Let's start with my first major complaint: Amy Farrah Fowler. Basically, I just don't get her. Not to knock Mayim Bialik's performance -- I think she's doing a fine job with what she's been given -- but I don't understand WHY her character is in the show. In "The Alien Parasite Hypothesis," we learn that her and Sheldon basically have no romantic future together, but not because of Amy. She is interested in sex. After running into Penny's ex-lover and that meat-head Zach (the guy from earlier in the season who thought the moon was going to blow up), Amy has a "hoo" moment. Basically, she wants to bone Zach. And yeah, her "hoo" was kind of funny, but something bugged me about her reaction to being so "aww-ed" by Zach. Amy is clearly not stupid. The fact that Amy was so surprised by feeling attracted to Zach -- so surprised that she didn't understand what was happening -- felt very out of character. We're supposed to believe that Amy, as a scientist, doesn't understand bodily functions? Sorry, but no. I don't think that really makes sense.
So Amy talks to Sheldon about this whole being hot for Zach thing, and they spend a few minutes trying to scientifically narrow down the reason, only to conclude the obvious: she's horny. Sheldon, being a problem solver, wants to figure out what to do about this horny-ness, so he talks to Penny about it, which brings him to the conclusion that he must get Amy laid. And initially, we are led to believe that Sheldon will try to seduce Amy, but of course, we're wrong. Turns out, he sets up a date for Amy to meet Zach again and have "coitus" -- which he had to explain to Zach was sex. But, after Amy realizes exactly how stupid Zach is (and touching his hand), she doesn't want to pursue anything further. Then, she and Sheldon walk home together and she tries touching his hand as "an experiment," only to find it does not give the same result. They're just buddies.
So there ya go. That's it. Sheldon and Amy -- or "Shamy" -- are probably never going to have a relationship beyond friendship. So that brings me to my main question: why the hell is she still in the show? Because now, the writers have two options with her character: a.) They could keep pushing the Shamy plot line and have them experiment with "coitus" to push their relationship further (but frankly, they lost having any logical or reasonable explanation for sex with this episode), but it will no doubt be extremely awkward and awful. Or b.) Continue to just be a version of Sheldon, except without the Y Chromosome.
Now, if the writers were brave, they'd try with option A. Yeah, like I said, they kind of fucked up their chance to have Sheldon and Amy have get intimate this week, but they could come up with some reason for it to happen again. And who knows? Maybe, even if it was extremely awful and awkward, they would both enjoy it? But, unfortunately, the writers are lazy. In a season that's motto seemed to be "Hey, Jim Parsons won an Emmy and we are one of the highest rated comedies on television so let's stop trying to be creative at all," I can't see them pushing themselves with a difficult plot line like that. The obvious choice they'll make will be option B, which will no doubt continue to push the show down this path of terribleness.
Like I said, and don't get me wrong, I don't have a problem with how Bialik is playing Amy. With the character she's been presented, I don't see how there'd be any other way to play her. She is a female Sheldon. But that's where the problem lies. Although I like the idea of BBT pushing itself out into a bigger ensemble with both Amy and Bernadette, it can't push itself out with different versions of the same character. With Amy's presence as a female Sheldon, the show becomes overloaded with one type of humor. Parsons has always been funny because he's been the crazy, absurd one. And every TV ensemble needs that. Seinfeld had Kramer. Friends had Phoebe. 30 Rock has Tracy Jordan. But notice how there's only one of them? That's because when you bring in multiples, it weakens the punch of their character, and in turn, weakens the comedy.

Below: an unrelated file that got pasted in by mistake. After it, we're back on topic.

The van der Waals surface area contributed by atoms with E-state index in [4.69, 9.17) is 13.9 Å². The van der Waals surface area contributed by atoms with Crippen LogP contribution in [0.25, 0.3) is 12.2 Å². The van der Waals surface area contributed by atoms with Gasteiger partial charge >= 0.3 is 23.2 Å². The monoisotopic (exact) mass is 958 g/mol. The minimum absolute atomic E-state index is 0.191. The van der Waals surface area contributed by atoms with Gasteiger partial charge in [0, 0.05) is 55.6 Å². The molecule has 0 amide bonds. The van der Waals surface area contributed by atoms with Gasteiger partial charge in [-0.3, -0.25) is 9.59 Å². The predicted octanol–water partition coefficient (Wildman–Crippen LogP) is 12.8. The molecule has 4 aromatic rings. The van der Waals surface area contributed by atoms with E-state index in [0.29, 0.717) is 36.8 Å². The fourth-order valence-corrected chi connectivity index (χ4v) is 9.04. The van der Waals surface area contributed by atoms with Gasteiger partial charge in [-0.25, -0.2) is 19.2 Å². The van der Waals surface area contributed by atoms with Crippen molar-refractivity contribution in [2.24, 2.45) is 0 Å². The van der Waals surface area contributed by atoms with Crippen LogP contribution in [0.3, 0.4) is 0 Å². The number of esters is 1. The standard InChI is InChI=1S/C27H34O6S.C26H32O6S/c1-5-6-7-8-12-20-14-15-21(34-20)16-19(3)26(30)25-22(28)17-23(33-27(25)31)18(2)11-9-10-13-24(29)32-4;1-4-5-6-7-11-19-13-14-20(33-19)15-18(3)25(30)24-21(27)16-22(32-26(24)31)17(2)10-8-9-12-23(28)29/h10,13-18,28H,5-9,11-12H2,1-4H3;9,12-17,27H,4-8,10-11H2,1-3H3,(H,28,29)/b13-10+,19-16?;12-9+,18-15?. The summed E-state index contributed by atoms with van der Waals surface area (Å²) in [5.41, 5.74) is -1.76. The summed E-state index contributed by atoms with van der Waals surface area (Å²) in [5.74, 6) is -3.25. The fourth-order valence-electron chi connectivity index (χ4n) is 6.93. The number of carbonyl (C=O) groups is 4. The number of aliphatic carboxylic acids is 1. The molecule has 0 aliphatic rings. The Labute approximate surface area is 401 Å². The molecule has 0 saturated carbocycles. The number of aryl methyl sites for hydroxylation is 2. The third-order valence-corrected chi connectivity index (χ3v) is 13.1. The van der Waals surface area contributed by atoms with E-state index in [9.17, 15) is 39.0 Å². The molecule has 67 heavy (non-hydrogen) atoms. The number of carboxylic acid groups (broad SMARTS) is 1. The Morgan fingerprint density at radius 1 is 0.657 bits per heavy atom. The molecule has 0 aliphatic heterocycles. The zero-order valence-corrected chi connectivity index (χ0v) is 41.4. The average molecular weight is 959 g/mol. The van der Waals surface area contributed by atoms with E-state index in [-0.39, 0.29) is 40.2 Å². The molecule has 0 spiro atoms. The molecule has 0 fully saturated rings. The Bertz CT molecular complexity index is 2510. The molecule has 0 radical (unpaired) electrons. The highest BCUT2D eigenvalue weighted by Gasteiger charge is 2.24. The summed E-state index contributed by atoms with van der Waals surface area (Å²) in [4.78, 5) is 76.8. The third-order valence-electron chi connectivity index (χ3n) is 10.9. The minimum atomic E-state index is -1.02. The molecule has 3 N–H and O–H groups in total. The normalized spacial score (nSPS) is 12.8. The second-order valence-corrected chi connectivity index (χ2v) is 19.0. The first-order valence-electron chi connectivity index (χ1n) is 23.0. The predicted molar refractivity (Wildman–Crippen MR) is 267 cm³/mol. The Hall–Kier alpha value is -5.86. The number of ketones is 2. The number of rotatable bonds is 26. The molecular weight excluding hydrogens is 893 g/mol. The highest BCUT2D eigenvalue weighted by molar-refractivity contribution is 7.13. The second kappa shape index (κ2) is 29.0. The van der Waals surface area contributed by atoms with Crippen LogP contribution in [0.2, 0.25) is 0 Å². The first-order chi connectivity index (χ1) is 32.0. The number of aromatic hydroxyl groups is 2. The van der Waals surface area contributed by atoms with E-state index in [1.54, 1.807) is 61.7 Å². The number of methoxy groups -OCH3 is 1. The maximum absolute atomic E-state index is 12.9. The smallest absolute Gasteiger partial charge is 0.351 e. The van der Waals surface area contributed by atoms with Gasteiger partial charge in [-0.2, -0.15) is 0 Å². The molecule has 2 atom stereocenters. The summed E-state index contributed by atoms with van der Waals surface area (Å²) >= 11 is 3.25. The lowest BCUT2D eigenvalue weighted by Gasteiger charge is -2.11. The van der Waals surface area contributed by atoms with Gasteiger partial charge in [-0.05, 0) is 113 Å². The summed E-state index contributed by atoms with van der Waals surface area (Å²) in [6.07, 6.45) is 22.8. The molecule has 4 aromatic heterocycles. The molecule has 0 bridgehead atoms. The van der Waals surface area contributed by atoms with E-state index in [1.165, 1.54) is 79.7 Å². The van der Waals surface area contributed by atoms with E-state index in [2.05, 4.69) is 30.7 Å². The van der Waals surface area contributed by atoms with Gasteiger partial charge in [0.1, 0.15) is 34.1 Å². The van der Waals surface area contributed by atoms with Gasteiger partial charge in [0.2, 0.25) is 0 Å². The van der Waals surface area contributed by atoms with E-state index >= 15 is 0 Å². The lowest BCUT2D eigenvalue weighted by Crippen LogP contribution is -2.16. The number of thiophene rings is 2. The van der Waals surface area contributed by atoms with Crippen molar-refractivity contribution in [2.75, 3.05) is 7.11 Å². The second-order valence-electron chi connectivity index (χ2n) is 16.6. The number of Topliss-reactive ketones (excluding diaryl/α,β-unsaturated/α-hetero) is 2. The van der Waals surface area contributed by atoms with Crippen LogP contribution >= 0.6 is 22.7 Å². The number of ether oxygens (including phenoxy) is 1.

That's not to say it's impossible. For example, look at how The Office is handling the situation with Michael and Holly. They're both very similar characters, but Holly is just different enough (or should I say, normal enough), that it doesn't take away from Michael Scott's insanity. But BBT isn't taking that approach. Rather than make Amy a supporting character who sometimes will chime in with craziness, the writers are trying to make her a primary character on the show. Someone who ends up taking away from Sheldon's comedic timing, rather than helping it. Simply, two Sheldons.
Now, let's look at the B-plot. Raj and Howard are trying to determine who would be a better superhero. So of course, they decide to wrestle. There were some good bits of physical humor in this story, like when both of them were in wrestling singlets, but other than that, it was pretty plain. I laughed a couple times, but that was about it. Also, I should note that Leonard is, once again, doing nothing in this episode except pointing out that he has friends who are nerds.
I don't know. This episode of BBT just wasn't that funny. And usually, even if it's an awful plot, there's at least one redeeming Sheldon moment to make the half an hour worth it (like last episode's paper incident), but this week didn't even have that. It's become glaringly apparent during this season that the writers are perfectly content with presenting us with standard, recycled, sitcom shit. And that is not only sad, but extremely disappointing. BBT is one of my favorite shows. I was so happy when I discovered it because deep down, I really do love multi-camera sitcoms. I love their theatrical, absurd approach and how you can, usually, just sit and watch, tune the rest of the world out, and be entertained for a half an hour. And in a world full of terrible, terrible sitcoms, it was nice to see BBT emerge as one that separated itself from the rest because it was actually funny. Unfortunately, being funny doesn't seem to be a priority anymore.